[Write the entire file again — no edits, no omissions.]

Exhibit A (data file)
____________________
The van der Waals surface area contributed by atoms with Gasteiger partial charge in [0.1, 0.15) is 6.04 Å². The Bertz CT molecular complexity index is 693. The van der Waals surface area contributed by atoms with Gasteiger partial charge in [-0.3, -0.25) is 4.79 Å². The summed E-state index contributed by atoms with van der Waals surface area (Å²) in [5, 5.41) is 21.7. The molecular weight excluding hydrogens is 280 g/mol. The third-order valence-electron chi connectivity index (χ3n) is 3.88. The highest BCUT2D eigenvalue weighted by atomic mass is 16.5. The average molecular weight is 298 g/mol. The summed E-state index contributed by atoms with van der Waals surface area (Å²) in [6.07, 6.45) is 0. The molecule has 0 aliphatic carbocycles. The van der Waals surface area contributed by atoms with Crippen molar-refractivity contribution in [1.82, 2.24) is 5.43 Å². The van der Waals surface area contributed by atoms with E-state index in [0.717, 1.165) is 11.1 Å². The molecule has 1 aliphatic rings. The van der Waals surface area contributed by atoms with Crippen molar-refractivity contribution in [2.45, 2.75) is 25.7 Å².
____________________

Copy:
The van der Waals surface area contributed by atoms with Gasteiger partial charge in [0.1, 0.15) is 6.04 Å². The Bertz CT molecular complexity index is 693. The van der Waals surface area contributed by atoms with Gasteiger partial charge in [-0.3, -0.25) is 4.79 Å². The summed E-state index contributed by atoms with van der Waals surface area (Å²) in [5, 5.41) is 21.7. The molecular weight excluding hydrogens is 280 g/mol. The third-order valence-electron chi connectivity index (χ3n) is 3.88. The highest BCUT2D eigenvalue weighted by atomic mass is 16.5. The average molecular weight is 298 g/mol. The summed E-state index contributed by atoms with van der Waals surface area (Å²) in [6.07, 6.45) is 0. The molecule has 0 aliphatic carbocycles. The van der Waals surface area contributed by atoms with Crippen molar-refractivity contribution in [1.82, 2.24) is 5.43 Å². The van der Waals surface area contributed by atoms with E-state index in [0.717, 1.165) is 11.1 Å². The molecule has 1 aliphatic rings. The van der Waals surface area contributed by atoms with Crippen molar-refractivity contribution in [2.45, 2.75) is 25.7 Å².